ANZ and Visa trial mobile payments


Australia and New Zealand Banking Group and partner Visa have unveiled a four week internal trial of mobile phones used as substitutes for credit cards.

The financial institutions are running a trial extended to 50 people across their offices in Sydney and Melbourne, to test the potential use of mobile phones in minor transactions. To conduct the experiment, they rely on an Apple iPhone case in which a built-in memory card acts as a credit card. Following the principle of contactless credit cards, when waved in front of a contactless cards reader the built-in chip will authorise payment up to $100 without the requirement of either a signature or a PIN code.

ANZ’s head of product management (consumer cards & unsecured lending) Sam Qubrosi said ANZ was proud to be experimenting with new ways of processing payments. “This is all about making banking simpler and more practical for our customers,” he said. “Mobile contactless payment is the next step in this evolution and we’re excited to be breaking new ground with this trial.”

The technology was developed by San Francisco-based company, DeviceFidelity, which partnered with VISA to develop its payWave application already in use for credit cards. For the mobile application, a microSD card combines with protective iPhone case, hosting payWave.

Through the partnership with ANZ, the microSD card can now host a prepaid ANZ account that can be topped up over the Internet. Visa Australia country manager Vipin Kalra said the trial would change the way payments are processed in Australia. “There’s no doubt that mobile Visa payWave will be the way of the future and I’m sure that the participants will find mobile payments to be a convenient and easy replacement for cash, ideal for fast, simple transactions,” he said.

He added mobile phones offered endless opportunities to develop new technologies and therefore new services. “… You could manage your account, detect fraud and receive real-time offers
from merchants,” he said. “Your mobile could become the new virtual wallet – it’s in the future but that’s definitely where we’re headed.”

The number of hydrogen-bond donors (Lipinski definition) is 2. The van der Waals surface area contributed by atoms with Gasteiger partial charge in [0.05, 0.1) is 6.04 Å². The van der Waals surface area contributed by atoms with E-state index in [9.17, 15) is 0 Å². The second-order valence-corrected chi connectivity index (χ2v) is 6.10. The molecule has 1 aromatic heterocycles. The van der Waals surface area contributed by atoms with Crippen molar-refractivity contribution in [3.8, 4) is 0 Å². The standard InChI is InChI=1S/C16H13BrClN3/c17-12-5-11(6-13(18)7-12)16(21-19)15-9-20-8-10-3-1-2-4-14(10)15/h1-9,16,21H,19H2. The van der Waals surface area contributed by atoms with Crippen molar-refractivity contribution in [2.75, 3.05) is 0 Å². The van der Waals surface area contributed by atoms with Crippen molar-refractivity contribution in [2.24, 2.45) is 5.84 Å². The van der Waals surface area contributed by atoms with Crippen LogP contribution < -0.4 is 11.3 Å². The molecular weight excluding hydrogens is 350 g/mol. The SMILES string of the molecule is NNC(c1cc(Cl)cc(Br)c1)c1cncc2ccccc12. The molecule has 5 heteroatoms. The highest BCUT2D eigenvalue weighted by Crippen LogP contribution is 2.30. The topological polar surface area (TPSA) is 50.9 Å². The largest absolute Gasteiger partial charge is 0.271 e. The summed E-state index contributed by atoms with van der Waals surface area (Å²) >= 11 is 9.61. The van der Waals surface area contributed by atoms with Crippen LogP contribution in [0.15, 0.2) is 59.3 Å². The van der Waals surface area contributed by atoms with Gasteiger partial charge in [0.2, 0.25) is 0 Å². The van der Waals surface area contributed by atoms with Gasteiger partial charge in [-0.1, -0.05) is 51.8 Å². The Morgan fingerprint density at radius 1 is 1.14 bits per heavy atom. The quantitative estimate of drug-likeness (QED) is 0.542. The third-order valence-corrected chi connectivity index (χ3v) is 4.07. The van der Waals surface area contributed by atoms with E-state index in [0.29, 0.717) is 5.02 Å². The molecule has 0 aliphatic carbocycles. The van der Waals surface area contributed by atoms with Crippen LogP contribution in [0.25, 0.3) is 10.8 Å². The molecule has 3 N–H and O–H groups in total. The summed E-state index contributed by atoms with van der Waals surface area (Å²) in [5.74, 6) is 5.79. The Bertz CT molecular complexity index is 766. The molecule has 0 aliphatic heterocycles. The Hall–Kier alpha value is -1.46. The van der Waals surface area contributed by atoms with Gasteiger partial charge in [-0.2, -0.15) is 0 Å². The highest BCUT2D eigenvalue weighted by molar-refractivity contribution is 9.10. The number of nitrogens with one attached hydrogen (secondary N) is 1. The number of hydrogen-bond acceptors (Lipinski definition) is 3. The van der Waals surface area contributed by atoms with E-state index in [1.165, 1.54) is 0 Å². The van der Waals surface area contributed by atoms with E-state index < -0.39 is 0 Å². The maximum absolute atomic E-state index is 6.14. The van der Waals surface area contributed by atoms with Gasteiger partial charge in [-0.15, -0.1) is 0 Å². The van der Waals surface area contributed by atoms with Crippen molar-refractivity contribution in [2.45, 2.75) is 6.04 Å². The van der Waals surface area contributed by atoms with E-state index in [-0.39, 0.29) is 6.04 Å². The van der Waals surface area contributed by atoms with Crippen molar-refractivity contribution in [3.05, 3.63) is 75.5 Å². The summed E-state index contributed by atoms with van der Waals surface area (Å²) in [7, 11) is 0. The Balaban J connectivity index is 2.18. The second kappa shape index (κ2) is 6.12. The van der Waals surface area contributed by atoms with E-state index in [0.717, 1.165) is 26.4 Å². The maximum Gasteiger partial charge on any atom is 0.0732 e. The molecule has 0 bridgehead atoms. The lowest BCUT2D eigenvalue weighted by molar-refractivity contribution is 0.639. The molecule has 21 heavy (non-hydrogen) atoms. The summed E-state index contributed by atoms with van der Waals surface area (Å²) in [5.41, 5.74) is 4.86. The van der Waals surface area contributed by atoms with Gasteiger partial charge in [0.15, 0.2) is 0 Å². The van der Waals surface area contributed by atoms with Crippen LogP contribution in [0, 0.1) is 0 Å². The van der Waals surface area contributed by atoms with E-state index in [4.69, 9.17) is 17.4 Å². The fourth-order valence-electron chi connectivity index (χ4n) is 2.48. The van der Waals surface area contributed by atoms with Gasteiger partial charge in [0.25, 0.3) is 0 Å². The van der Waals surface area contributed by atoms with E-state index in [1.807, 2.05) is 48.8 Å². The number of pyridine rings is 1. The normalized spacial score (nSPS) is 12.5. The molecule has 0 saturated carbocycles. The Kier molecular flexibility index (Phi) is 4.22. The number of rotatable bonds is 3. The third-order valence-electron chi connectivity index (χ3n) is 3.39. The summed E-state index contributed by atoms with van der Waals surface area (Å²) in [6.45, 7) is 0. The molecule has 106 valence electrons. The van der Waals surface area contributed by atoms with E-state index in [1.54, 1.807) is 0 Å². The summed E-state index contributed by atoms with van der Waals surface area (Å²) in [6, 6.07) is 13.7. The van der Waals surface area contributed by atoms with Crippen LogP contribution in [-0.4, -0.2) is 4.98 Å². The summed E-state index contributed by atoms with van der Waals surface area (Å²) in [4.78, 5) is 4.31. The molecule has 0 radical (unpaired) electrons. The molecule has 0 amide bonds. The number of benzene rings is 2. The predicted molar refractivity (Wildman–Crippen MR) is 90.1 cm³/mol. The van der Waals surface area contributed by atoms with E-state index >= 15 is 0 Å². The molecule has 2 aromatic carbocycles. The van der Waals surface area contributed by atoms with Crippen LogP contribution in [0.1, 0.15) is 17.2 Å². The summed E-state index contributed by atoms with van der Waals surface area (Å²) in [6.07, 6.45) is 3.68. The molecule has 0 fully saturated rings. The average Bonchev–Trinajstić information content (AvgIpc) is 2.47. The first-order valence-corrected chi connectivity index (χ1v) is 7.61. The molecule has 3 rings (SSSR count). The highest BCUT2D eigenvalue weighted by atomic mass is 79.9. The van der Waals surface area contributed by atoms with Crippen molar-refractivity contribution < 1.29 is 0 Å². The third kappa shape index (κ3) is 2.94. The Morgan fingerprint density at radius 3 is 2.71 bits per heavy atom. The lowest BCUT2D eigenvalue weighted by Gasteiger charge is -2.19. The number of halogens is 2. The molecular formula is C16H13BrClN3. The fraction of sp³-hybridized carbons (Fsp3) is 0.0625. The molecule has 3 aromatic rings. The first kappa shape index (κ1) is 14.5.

The experimental technology may encounter skepticism and security concerns – as happened with the launch of contactless credit cards. However, ANZ and Visa said all payWave transactions, thus including mobile phone transactions – were backed by Visa’s Zero Liability protection and ANZ’s Fraud Money Back Guarantee.

This means customers won’t be liable for unauthorised payments when “promptly” reported to their bank or card issuer – further details on the policy are available on the pages of Visa’s website. Furthermore, customers have the option to receive a receipt anytime they conduct a transaction and the payment application can be deactivated quickly should the phone be lost or stolen.

Currently involving 50 employees from both Visa and ANZ, the trial will last four weeks. The technology is compatible with already-existing contact-less readers available at more than 20,000 retail outlets across the country; these include fast food restaurants, electronic stores, book shops, sporting stadiums, clothing stores and vending machines.

Image credit: Belinda Lester, Creative Commons


  1. This is a really fantastic idea. I want to buy an iphone 5 whenever it comes out in future. My only query is when will the ANZ bank release the visa PayWave function on all of their credit cards? I have a Frequent Flyer Visa card from the ANZ, and I am really getting quite frustrated as to when I will be able to make contactless transactions at the MCC as well as anywhere else. The AFL season is nearly upon us and I am really hoping I will have Visa PayWave before it starts.

      • HI Michael, If only it were that simple. I rang the ANZ three months ago and asked them when will they be releasing Visa PayWave cards for those with Frequent Flyer reward cards. The representative told me that he could re-issue my card and I would then have access to contactless transactions. Great, I thought! When I got my card, it was an exact copy of my previous card, so I never got one. I rang the ANZ to explain what had happened. This representative apologised and told me that Frequent Flyer and the ANZ were negotiating a new agreement between them that took contactless transactions into account. Will the ANZ and Frequent Flyer move these negotiations along as quickly as they can, because I am sick of waiting any longer. The few cards that do have the PayWave feature with the ANZ are no doubt part of a public feedback trial. Please, I am begging you, change all of your credit and debit cards to Visa’s PayWave and Mastercard’s PayPass.

  2. So when your phone gets lost or stolen, you have to call your carrier AND your bank to get it cancelled?

    I can see the incidence of phone thefts going through the roof with this one – even if you choose not to have the feature activated, you become a greater target just because think you might have it activated.

    Clever, but lots of questions to be answered first.

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